Recently donated wind tunnel to advance agriculture research at UMN

Winfield United, a Land O’Lakes subsidiary, gave the wind tunnel to the Department of Mechanical Engineering.

Steven Fredericks (center), a post-doctoral associate in Professor Chris Hogan’s lab, manages most of the wind tunnel activities.

Marcos Hernandez

Steven Fredericks (center), a post-doctoral associate in Professor Chris Hogan’s lab, manages most of the wind tunnel activities.

by Mohamed Ibrahim

The University of Minnesota’s mechanical engineering department received a wind tunnel last month that will provide a new way to gain experience and learn new skills in agriculture research for undergraduate and graduate researchers. 

The wind tunnel, donated by Land O’ Lakes subsidiary WinField United, allows aerosol researchers at the University to better understand the use of sprays in agricultural settings and minimize over-spraying in fields. The tunnel — which made its debut on Nov. 16 — is 23 feet long and can produce wind speeds of up to 12 miles per hour.

“These sprays in particular that we’re interested in are designed as crop protectants. That means that they’re typically sprayed on crops to enhance growth — and to be honest, to kill weeds in a lot of cases — and are a really necessary part of the food supply,” said Chris Hogan, a University professor and aerosol physics researcher.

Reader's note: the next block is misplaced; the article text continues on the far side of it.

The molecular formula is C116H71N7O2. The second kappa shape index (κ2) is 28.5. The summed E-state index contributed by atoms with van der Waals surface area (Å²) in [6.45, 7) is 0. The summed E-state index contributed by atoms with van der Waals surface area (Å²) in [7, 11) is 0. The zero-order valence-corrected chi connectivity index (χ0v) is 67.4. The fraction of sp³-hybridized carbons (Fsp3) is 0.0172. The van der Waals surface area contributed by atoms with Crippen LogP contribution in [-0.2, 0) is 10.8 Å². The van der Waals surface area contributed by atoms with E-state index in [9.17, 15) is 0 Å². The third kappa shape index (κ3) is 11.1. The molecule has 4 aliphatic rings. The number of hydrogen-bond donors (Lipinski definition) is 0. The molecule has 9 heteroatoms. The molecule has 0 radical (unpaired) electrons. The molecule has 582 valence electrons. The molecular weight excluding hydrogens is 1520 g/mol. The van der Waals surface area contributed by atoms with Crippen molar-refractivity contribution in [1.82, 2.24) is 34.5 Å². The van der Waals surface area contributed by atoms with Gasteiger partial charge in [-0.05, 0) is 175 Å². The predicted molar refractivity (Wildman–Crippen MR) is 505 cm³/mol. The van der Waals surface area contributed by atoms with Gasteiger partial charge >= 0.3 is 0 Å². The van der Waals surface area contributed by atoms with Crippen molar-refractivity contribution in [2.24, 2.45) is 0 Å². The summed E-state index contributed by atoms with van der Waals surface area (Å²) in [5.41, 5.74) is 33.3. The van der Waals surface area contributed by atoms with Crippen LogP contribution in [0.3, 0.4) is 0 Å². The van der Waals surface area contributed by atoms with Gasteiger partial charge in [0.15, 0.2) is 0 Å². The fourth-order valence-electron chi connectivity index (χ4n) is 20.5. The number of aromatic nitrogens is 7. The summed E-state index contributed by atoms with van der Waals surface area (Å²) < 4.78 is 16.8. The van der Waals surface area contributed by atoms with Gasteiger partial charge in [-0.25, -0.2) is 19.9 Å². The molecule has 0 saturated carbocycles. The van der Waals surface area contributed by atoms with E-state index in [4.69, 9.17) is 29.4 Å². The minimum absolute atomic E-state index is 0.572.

The tunnel was first used by WinField at their Product Development Center in River Falls, Wisconsin until the opening of a new facility prompted the need for an upgraded tunnel, which then started their search for the existing tunnel’s new home. 

WinField researcher Dan Bissell, a University alumus and former research assistant at the University, facilitated the donation of the tunnel to his alma mater.

“I thought that it would be best if we tried to do something different, and it seemed like a natural fit,” he said. “They could leverage it — use it kind of in a different way than what the industry has done before.”

Currently, the newly-gifted wind tunnel can be used by students for research, and may be integrated into academic coursework in the future. Undergraduate and graduate students are able to make use of the equipment, giving them the opportunity to explore a different discipline in engineering.

“[What] this tunnel allows us to do is really expose the undergraduate researchers … to a field that they may not think of when they are considering mechanical engineering,” said Steven Fredericks, a Ph.D. associate in the lab and main operator of the tunnel. “The application [of the tunnel] is in the agricultural field, which we don’t really deal with a whole lot.”

WinField will continue to work with the University beyond this initial gift, Hogan said.

“WinField sponsors a research agreement with my laboratory group and that research is designed toward understanding droplet transport in agricultural settings,” Hogan said. “Our end goal is to minimize usage and that’s their end goal as well — to actually make usage more efficient.”